• Most common functioning tumors in children & lead to isosexual precocious


2. Thecoma



  • Rarely malignant, rarely bilateral


3. Sclerosing stromal tumor ; 30 yrs old↓



4. Sertoli-leydig cell tumor


  • Most common virilizing tumors in women of reproductive age.


5. Pure sertoli cell tumor



6. Gynandroblastoma



7. Sex cord tumors with annular tubulesSCTAT)



  • Associated with Peutz-Jeghers syndrome (GI polyposis, mucocutaneous melanin
    pigmentation)
  • SCTAT with P-J SD ; bilateral, benign
  • SCTAT without P-j SD : unilateral ,malignant




H. Stromal hyperplasia & Stromal HyperThecosis



1. Stromal hyperplasia



  • Nonneoplastic proliferation of ovarian stromal cells.
  • 60 ~ 80 years of age.
  • Hyperandrogenism, endometrial cancer, obesity, hypertension, glucose intolerance


2. Stromal hyperthecosis




  • Presence of luteinized stromal cells at a distance from the follicle
  • Virilization, obesity, hypertension, hyperinsulinemia, glucose intolerance
  • Treatment - Wedge resection, bilateral oophorectomy, GnRH agonist



I. Virilization during pregnancy



  1. Luteomas of pregnancy - associated with maternal & fetal masculinization
  2. Krukenberg tumor.
  3. Mucinous cystic tumor
  4. Brenner tumor
  5. Serous cystadenoma
  6. Endodermal sinus tumor
  7. Dermoid cyst



    II. Prolactin Disorders




    • Product of anterior pituitary
    • Primary function - initiation & maintenance of lactation
    • Significant role within & beyond the reproductive system


    A. Prolactin secretion



    • 199 amino acids. MW 23,000 daltons

    • 3 forms i) " little "; monomer


      ii) " big " ; dimer

      iii) " big-big"; multimer

      : proportion vary with physiologic, pathologic, hormonal situation


    • "little" prolactin ; 50%↑


    • Bioactivity & immunoreactivity - influenced by glycosylation

      glycosylated form - predominant

      most potent biologic form ; 23000 dalton MW nonglycosylated form


    • Secretion is primarily under inhibitory control by dopamine

      c.f.) metoclopramide ; dopamine antagonists --> abolishes the pulsatility of prolactin
      release and increase serum prolactin level.



    • Table 25.5


    B. Hyperprolactinemia



    1. Evaluation




    • Normal range ; 5-27 ng/ml during menstrual cycle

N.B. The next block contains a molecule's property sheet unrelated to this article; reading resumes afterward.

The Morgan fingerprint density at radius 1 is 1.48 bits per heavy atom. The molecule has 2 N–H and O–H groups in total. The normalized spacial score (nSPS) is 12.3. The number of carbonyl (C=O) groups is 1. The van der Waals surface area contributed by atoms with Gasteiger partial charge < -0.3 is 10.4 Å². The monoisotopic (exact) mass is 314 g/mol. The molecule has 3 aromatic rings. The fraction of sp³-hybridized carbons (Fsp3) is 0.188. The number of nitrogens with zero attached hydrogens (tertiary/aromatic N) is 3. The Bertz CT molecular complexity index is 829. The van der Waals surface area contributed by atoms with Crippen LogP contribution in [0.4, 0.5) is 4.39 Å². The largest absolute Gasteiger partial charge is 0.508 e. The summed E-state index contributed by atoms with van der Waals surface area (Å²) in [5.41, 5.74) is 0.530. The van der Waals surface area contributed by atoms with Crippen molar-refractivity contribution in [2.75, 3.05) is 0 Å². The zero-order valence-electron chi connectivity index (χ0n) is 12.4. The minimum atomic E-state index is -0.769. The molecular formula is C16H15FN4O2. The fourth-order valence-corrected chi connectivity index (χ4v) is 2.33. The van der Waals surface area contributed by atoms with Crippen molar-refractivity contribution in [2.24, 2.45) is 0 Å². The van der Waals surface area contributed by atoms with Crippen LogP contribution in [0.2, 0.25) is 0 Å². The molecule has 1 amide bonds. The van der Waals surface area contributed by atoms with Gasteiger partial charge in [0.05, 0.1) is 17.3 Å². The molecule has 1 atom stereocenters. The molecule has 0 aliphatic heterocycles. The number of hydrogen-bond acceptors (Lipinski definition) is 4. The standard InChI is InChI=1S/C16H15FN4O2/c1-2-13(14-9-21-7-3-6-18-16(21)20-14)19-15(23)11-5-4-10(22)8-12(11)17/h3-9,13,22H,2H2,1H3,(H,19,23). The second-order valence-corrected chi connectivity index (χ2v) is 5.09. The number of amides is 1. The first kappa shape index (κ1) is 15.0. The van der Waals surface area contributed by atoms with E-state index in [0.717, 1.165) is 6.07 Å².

(sample should not be drawn soon after the patient awakes or after procedure)



    • Secreted in pulsatile fashion

      * frequency ; 14 pulse/ 24 hrs - late follicular phase

      9 pulse/ 24 hrs - late luteal phase



    • Diurnal variation

      ; lowest level- midmorning after the patient awakes

      ; levels rise 1 hr after the onset of sleep

      ; peak- between 5^7 AM



    • Elevated level should always be rechecked !

      ; at midmorning, not after stress, venipuncture, breast stimulation, physical exam

      -> increase PRL levels



    • Physical signs



      • Amenorrhea without galactorrhea ; a/w hyperprolactinemia in 15 %


      • Elevated prolactin related to the following gonadal & hypothalamic-pituitary effects


        i) Reduction in granulosa cell number and FSH binding

        ii) Inhibition of granulosa cell 17 β estradiol production by interfering with
        FSH action

        iii) Inadequate luteinization and reduced progesterone

        iv) Suppression of prolactin on GnRH pulsatile release



      • Isolated galactorrhea ; prolactin levels are within normal range in 50%

        (earlier transient episode of hyperprolactinemia --> triggering persistent
        galactorrhea)



      • 1/3 of galactorrhea have normal menses.



      • Hyperprolactinemia (66%) occurs in the absence of galactorrhea - may result
        from inadequate estrogenic or progestational priming of the breast



      • In patient with both galactorrhea & amenorrhea


        . 2/3 : hyperprolactinemia

        . 1/3 : pituitary adenoma.



    • Imaging Technique.



      • Prolactin level with adenoma : usually 100ng/ml ↑
      • Drug-induced or physiologic etiology : scanning may not be necessary.
      • Cone-down view : screening technique.